Susan Sabano’s fight for people living with cerebral palsy Opens in a new tab is a personal one. She knows firsthand the societal, educational, and economic disadvantages that people living with the condition face. That’s why she’s dedicated her career to fighting for equity and equality for people with disabilities.
“I am an advocate from Kampala Uganda, living with a disability known as cerebral palsy,” Sabano shared. “Most communities and mainstream sectors don’t understand the disability, so often people with cerebral palsy are discriminated against, stigmatized, kept indoors, denied access to sexual and reproductive health information, and barred from participating in politics because of the negative attitudes towards them.”
Sabano, a 2022 Obama Foundation Africa Leader, is a project officer at the Uganda National Association of Cerebral Palsy Opens in a new tab (UNACP), a non-governmental organization founded by a group of people with cerebral palsy, to empower persons with the condition, advocate for their rights, and participate in inclusive and sustainable development initiatives.
Susan Sabano poses in front of a painting at a disability advocacy conference.
“I work on economic empowerment and advocacy for inclusive employment of people with cerebral palsy. I conduct grassroot training activities with beneficiaries of people with cerebral palsy and their caregivers on income-generating activities like poultry, piggery, and subsistence farming,” Sabano said. “I also work with the Uganda National Association of Deaf, Uganda National Action on Physical Disability, Brain Injury Support Association of Uganda, and the National Union of Disabled Persons of Uganda to advocate for inclusive employment.”
Cerebral palsy is a common childhood condition in Uganda. Sabano says data collected by the UNACP found that in a few sub-counties within the four regions of Uganda, more than 900 cases of cerebral palsy have been registered.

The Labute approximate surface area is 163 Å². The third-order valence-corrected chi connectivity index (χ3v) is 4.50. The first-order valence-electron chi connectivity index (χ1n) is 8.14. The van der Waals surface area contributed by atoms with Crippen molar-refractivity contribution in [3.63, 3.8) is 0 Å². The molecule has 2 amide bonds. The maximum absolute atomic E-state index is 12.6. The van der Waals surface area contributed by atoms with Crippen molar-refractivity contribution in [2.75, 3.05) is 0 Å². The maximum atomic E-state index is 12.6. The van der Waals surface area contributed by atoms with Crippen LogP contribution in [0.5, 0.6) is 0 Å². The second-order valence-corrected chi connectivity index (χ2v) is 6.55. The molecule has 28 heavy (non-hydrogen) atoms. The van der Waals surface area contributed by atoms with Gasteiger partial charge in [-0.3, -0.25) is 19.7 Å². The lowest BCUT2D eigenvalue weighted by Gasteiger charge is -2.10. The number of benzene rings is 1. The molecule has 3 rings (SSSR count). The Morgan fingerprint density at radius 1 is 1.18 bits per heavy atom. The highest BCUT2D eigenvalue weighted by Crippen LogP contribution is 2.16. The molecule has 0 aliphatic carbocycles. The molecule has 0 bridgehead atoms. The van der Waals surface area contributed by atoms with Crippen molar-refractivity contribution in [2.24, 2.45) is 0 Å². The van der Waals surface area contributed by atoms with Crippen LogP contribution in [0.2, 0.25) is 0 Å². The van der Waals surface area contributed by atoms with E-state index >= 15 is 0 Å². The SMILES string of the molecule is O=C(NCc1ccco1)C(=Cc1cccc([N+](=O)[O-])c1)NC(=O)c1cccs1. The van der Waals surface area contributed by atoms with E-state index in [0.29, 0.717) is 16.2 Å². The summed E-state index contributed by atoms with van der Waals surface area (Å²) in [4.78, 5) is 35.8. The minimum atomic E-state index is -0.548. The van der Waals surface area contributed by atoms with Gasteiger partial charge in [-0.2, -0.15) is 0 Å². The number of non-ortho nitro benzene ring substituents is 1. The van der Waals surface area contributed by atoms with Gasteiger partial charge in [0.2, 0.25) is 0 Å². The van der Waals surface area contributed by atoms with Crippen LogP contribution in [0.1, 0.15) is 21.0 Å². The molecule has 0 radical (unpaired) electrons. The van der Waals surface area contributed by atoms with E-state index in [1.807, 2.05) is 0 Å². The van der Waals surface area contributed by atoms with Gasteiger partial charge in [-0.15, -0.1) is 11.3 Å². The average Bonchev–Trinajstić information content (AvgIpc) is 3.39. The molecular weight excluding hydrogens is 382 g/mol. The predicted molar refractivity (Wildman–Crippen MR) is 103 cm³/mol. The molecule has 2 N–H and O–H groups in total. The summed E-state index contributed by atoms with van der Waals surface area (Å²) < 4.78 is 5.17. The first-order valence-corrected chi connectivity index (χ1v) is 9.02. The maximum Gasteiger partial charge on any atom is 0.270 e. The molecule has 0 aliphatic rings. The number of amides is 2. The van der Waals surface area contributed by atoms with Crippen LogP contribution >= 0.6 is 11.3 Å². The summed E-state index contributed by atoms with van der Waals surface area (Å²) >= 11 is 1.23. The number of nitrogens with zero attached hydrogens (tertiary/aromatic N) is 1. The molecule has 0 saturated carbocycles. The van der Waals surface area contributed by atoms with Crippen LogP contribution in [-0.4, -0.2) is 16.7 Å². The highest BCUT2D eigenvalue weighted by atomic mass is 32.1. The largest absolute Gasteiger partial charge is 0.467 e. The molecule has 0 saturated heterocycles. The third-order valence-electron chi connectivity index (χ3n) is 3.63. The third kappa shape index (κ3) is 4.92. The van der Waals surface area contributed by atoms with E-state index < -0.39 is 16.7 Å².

“People with cerebral palsy are disadvantaged from the start. Many families can’t afford to pay for required treatment, including the cost of transporting the children to health facilities. Many of them require specialist care, usually over a long period of time, which makes it even more expensive,” Sabano said. “Also, access to a quality education is limited because many children living with cerebral palsy lack the resources and support needed to thrive in Ugandan schools’ learning environment. As a result, access to employment is a major challenge.”
“There is social exclusion of persons with cerebral palsy and this affects their inclusion in the mainstream job market. Many of them have multiple disabilities, including language and communication barriers, which requires them to have specialist care and support to be able to manage in the workplace.”
Still, Sabano remains hopeful that her work will change the course of care and consideration for people living with the condition.
“I am passionate about serving and advocating for a meaningful life for persons with disabilities. I understand that this mission is bigger than myself,” Sabano shared.
Susan was one of hundreds of Leaders in our network who attended the Obama Foundation Democracy Forum in New York City on November 17, 2022. Learn more about the event.